New California AB 5 Law











By: Scott Turner

Date: December 2019


By now, I am sure you have heard about the new independent contractor legislation signed by Governor Newsome on September 18, which will be effective January 1, 2020.


For the vast majority of my clients (service-based businesses and health professionals), there is NO EFFECT due to a Category 1 exemption.


In a nutshell, it means the following to you:


For health professional corporations and individuals:

Compensation to Locum, part-time, and fill-in licensed physicians or their entity can continue to be paid in the form of independent contractor payments inasmuch as you are exempt from the new rules


For unlicensed workers, the same independent contractor rules under a court case called “Borello” still apply, and in the same manner as applied prior to this AB 5 legislation


For builders and contractor corporations and individuals:

Compensation to full-time or part-time licensed contractors or their entity can continue to be paid in the form of independent contractor payments inasmuch as you are exempt from the new rules


For unlicensed workers, the same independent contractor rules under a court case called “Borello” still apply, and in the same manner as applied prior to this AB 5 legislation


For lawyers, architects, engineers, insurance, accountants, real estate agents, and hair stylists, as entities and as individuals:

Compensation to full-time or part-time licensed individuals or entities can continue to be paid in the form of independent contractor payments inasmuch as you are exempt from the new rules


For unlicensed workers, the same independent contractor rules under a court case called “Borello” still apply, and in the same manner as applied prior to this AB 5 legislation

The following link is to a blog that has a concise and great explanation:


https://www.dwt.com/blogs/employment-labor-and-benefits/2019/09/california-ab5-employment-law#print


For everyone, there is a Category 2 exemption:


This exemption includes certain contractual services related to marketing, human resources, travel agents, graphic design, grant writers, fine artists, payment processing agents, still photographers, photojournalists, freelance writers, editors.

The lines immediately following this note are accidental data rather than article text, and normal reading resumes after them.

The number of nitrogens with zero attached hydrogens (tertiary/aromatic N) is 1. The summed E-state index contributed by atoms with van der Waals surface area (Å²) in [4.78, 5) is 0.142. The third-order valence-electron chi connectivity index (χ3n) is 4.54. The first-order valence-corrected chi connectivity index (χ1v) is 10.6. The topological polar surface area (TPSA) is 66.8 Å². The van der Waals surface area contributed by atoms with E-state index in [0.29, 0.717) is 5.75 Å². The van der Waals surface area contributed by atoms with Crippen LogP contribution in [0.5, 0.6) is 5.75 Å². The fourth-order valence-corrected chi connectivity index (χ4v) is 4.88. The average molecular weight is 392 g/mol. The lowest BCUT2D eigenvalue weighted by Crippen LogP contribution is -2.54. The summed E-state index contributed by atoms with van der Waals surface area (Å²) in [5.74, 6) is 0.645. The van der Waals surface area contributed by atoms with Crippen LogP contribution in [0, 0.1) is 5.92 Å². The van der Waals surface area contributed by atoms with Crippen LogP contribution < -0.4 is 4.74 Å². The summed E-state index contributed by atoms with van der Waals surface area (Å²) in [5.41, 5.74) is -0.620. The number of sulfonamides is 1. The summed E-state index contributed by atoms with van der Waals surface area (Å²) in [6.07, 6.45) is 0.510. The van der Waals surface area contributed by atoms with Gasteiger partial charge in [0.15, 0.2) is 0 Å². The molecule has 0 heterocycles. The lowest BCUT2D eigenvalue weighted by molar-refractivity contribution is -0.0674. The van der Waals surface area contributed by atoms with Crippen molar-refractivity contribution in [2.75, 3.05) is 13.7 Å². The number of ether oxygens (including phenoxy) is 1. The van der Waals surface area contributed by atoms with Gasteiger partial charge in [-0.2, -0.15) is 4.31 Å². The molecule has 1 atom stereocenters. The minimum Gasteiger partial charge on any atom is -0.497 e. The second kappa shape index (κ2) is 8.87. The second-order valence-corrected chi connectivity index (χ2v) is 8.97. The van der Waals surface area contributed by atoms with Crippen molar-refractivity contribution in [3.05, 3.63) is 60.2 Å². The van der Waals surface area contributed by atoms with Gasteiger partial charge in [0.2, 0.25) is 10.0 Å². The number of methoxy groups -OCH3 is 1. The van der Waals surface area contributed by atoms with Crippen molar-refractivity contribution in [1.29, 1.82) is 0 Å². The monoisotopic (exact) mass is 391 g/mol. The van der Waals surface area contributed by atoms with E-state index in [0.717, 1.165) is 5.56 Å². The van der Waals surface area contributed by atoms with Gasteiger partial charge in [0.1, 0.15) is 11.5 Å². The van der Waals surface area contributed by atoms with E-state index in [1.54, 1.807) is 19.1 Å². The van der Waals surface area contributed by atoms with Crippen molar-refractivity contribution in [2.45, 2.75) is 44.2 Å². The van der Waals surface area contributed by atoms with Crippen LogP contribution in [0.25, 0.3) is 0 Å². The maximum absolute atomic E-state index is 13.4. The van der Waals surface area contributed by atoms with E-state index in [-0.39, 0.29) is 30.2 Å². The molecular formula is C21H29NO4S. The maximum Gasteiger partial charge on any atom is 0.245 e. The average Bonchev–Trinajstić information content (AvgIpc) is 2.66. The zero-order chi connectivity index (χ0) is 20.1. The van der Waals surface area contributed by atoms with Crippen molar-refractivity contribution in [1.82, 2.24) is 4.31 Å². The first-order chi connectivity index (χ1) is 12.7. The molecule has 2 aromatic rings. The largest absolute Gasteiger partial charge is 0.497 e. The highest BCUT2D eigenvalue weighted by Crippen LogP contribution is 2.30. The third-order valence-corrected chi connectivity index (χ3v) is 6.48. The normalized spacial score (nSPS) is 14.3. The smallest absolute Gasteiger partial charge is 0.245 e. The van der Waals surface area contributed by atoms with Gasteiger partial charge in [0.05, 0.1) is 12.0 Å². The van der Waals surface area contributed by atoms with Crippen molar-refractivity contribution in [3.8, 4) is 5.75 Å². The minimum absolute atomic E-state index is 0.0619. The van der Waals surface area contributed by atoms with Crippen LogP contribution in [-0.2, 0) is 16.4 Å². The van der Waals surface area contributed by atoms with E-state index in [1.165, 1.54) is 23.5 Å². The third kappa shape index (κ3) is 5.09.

It is crucial to note that the majority these listed professional services contain specific qualifiers. The exemption for this category will apply only if the hiring entity demonstrates that all of the following six conditions are satisfied:


a. the individual maintains a business location, which may include the individual's residence, that is separate from the hiring entity's business location; nothing in this subdivision prohibits an individual from choosing to perform services at the location of the hiring entity


b. if work is performed more than six months after the Jan. 1, 2020, effective date of this section, the individual must have a business license, in addition to any required professional licenses or permits for the individual to practice in their profession


c. the individual has the ability to set or negotiate their own rates for the services performed


d. outside of project completion dates and reasonable business hours, the individual has the ability to set the individual's own hours


e. the individual is customarily engaged in the same type of work performed under contract with another hiring entity or holds themselves out to other potential customers as available to perform the same type of work


f. the individual customarily and regularly exercises discretion and independent judgment in the performance of the services


For everyone, there is also a Category 4 exemption:


Certain bona fide business-to-business contracting relationships. Subject to certain qualifiers, if a business service provider contracts to provide services to another business ("contracting business"), the exemption for this category will apply if the contracting business demonstrates that all of the following 12 conditions are satisfied:


a. the business service provider is free from the control and direction of the contracting business entity in connection with the performance of the work, both under the contract for the performance of the work and in fact


b. the business service provider is providing services directly to the contracting business rather than to customers of the contracting business


c. the contract with the business service provider is in writing


d. if the work is performed in a jurisdiction that requires the business service provider to have a business license or business tax registration, the business service provider has the required business license or business tax registration


e. the business service provider maintains a business location that is separate from the business or work location of the contracting business


f. the business service provider is customarily engaged in an independently established business of the same nature as that involved in the work performed


g. the business service provider actually contracts with other businesses to provide the same or similar services and maintains a clientele without restrictions from the hiring entity


h. the business service provider advertises and holds itself out to the public as available to provide the same or similar services


i. the business service provider provides its own tools, vehicles and equipment to perform the services


j. the business service provider can negotiate its own rates


k. consistent with the nature of the work, the business service provider can set its own hours and location of work


l. the business service provider is not performing the type of work for which a license from the Contractors State License Board is required, pursuant to Chapter 9 (commencing with Section 7000) of Division 3 of the Business and Professions Code

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